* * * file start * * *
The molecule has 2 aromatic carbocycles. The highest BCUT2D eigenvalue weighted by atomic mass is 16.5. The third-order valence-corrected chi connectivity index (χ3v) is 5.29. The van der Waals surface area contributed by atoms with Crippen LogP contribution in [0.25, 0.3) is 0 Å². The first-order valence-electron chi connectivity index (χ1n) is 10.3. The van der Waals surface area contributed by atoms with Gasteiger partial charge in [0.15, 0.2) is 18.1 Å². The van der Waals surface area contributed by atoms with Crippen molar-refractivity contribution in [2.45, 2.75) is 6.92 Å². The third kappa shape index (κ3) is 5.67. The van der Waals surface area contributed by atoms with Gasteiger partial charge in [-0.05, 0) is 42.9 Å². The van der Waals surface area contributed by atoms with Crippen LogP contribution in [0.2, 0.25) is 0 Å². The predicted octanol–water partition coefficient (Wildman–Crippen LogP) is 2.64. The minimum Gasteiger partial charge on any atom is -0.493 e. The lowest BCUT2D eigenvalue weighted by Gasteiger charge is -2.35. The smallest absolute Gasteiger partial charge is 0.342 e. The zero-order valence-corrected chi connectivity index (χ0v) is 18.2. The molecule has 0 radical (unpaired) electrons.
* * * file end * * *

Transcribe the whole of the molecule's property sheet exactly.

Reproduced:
The molecule has 2 aromatic carbocycles. The highest BCUT2D eigenvalue weighted by atomic mass is 16.5. The third-order valence-corrected chi connectivity index (χ3v) is 5.29. The van der Waals surface area contributed by atoms with Crippen LogP contribution in [0.25, 0.3) is 0 Å². The first-order valence-electron chi connectivity index (χ1n) is 10.3. The van der Waals surface area contributed by atoms with Gasteiger partial charge in [0.15, 0.2) is 18.1 Å². The van der Waals surface area contributed by atoms with Crippen molar-refractivity contribution in [2.45, 2.75) is 6.92 Å². The third kappa shape index (κ3) is 5.67. The van der Waals surface area contributed by atoms with Gasteiger partial charge in [-0.05, 0) is 42.9 Å². The van der Waals surface area contributed by atoms with Crippen LogP contribution in [0.2, 0.25) is 0 Å². The predicted octanol–water partition coefficient (Wildman–Crippen LogP) is 2.64. The minimum Gasteiger partial charge on any atom is -0.493 e. The lowest BCUT2D eigenvalue weighted by Gasteiger charge is -2.35. The smallest absolute Gasteiger partial charge is 0.342 e. The zero-order valence-corrected chi connectivity index (χ0v) is 18.2. The molecule has 0 radical (unpaired) electrons.